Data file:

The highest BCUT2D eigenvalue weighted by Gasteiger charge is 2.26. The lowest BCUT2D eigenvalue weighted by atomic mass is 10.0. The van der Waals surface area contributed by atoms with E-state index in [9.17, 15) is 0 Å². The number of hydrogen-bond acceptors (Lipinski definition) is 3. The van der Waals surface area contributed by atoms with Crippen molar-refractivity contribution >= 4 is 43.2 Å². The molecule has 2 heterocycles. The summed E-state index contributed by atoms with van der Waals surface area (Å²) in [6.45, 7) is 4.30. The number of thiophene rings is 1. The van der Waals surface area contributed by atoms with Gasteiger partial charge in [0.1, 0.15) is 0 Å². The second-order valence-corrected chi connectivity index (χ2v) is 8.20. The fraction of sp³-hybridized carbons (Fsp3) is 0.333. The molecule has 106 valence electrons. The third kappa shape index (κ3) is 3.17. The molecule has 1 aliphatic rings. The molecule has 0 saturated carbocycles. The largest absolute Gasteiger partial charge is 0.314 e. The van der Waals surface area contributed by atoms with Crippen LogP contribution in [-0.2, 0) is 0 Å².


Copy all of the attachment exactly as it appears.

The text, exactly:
The highest BCUT2D eigenvalue weighted by Gasteiger charge is 2.26. The lowest BCUT2D eigenvalue weighted by atomic mass is 10.0. The van der Waals surface area contributed by atoms with E-state index in [9.17, 15) is 0 Å². The number of hydrogen-bond acceptors (Lipinski definition) is 3. The van der Waals surface area contributed by atoms with Crippen molar-refractivity contribution >= 4 is 43.2 Å². The molecule has 2 heterocycles. The summed E-state index contributed by atoms with van der Waals surface area (Å²) in [6.45, 7) is 4.30. The number of thiophene rings is 1. The van der Waals surface area contributed by atoms with Gasteiger partial charge in [0.1, 0.15) is 0 Å². The second-order valence-corrected chi connectivity index (χ2v) is 8.20. The fraction of sp³-hybridized carbons (Fsp3) is 0.333. The molecule has 106 valence electrons. The third kappa shape index (κ3) is 3.17. The molecule has 1 aliphatic rings. The molecule has 0 saturated carbocycles. The largest absolute Gasteiger partial charge is 0.314 e. The van der Waals surface area contributed by atoms with Crippen LogP contribution in [-0.2, 0) is 0 Å².